California hunting ‘evidence’ explaining its gasoline pricesCalifornia hunting ‘evidence’ explaining its gasoline pricesCalifornia hunting ‘evidence’ explaining its gasoline prices

Oct. 25, 2019

California’s gasoline suppliers will be investigated because a long-awaited probe by the California Energy Commission couldn’t show they misbehaved.

Last April, Gov. Gavin Newsom asked the CEC to study the growing difference between California and national average gasoline prices.

California prices always are higher. The state imposes high taxes and stringent product specifications. It’s in a market isolated by the Rocky Mountains. Consumption and incomes are high.

But the differential has widened recently. In April it spurted to $1/gal.

The CEC found “an unexplained residual price increase over the last 5 years.”

It duly reported this discovery of the unexplained in May and sought an extension enabling it to assess “possible causes, including refiner margins, refiner outages, crude oil prices, retail margins, and other factors.”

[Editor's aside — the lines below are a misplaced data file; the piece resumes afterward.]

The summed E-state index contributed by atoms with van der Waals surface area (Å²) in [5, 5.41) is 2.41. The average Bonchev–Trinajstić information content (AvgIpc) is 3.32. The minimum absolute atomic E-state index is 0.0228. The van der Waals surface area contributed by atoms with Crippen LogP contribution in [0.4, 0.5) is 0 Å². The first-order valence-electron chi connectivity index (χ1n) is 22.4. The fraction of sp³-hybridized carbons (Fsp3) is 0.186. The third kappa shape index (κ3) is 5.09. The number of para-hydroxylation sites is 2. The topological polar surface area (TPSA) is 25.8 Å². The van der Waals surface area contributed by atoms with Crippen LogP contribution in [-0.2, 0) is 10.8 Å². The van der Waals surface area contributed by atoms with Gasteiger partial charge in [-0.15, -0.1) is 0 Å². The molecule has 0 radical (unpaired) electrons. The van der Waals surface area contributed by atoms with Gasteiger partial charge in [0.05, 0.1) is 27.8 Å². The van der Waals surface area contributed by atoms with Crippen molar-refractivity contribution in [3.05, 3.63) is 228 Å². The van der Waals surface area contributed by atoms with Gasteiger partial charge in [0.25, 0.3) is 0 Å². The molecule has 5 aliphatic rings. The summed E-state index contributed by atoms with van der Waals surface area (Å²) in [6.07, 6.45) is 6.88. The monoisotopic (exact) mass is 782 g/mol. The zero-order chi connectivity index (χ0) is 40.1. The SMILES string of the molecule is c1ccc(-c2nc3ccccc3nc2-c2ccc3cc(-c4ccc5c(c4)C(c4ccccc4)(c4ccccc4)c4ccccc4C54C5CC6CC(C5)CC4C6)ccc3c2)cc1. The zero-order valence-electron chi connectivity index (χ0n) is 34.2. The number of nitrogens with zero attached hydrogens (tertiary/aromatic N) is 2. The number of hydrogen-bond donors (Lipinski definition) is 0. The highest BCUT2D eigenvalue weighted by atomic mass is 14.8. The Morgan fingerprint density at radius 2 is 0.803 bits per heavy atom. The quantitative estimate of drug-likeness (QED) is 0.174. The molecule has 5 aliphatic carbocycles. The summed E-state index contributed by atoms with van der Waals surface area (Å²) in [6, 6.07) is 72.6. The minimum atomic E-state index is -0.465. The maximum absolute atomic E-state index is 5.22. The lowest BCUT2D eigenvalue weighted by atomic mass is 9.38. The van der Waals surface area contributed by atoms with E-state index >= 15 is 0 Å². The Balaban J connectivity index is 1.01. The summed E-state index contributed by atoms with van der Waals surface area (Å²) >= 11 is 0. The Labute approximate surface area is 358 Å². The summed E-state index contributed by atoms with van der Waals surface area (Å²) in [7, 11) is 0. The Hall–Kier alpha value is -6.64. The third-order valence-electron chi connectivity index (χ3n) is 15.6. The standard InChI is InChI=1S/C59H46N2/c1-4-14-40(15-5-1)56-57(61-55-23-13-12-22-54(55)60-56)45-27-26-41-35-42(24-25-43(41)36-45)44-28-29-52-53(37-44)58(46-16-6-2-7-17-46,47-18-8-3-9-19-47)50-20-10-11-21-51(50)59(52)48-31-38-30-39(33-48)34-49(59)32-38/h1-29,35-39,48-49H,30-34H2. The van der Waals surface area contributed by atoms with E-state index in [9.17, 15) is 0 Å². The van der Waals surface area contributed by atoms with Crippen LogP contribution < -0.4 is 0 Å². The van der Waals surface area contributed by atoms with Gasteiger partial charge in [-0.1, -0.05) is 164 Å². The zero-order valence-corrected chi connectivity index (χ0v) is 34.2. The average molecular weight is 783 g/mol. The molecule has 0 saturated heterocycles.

In an Oct. 21 report it opined, “The primary cause of the residual price increase is simply that California’s retail gasoline outlets are charging higher prices than those in other states.”

And higher-priced brands have increased retail margins “far beyond their competitors.”

What’s more, the suspect brands didn’t lose market share when they raised prices.

“This is evidence of market power,” the CEC said.

The agency acknowledged that gasoline buyers might simply favor certain brands and be willing to pay for the preference. But it added: “There are also certain illegitimate business practices that could lead to higher prices for similar products, such as price fixing and false advertising.”

Did the CEC find any such mischief? No.

“The CEC does not have any evidence that gasoline retailers fixed prices or engaged in false advertising,” it said. “Moreover, the CEC lacks the expertise to determine whether such behavior occurred. The California Department of Justice is well-equipped to conduct an appropriate investigation.”

So, given no evidence of the need to do so, Newsom asked the attorney general to investigate, declaring, “There is no identifiable evidence to justify these premium prices.”

What form might such price-justifying evidence take?

Apparently, the AG will have to invent something.

(From the subscription area of, posted Oct. 25, 2019. To comment, join the Commentary channel at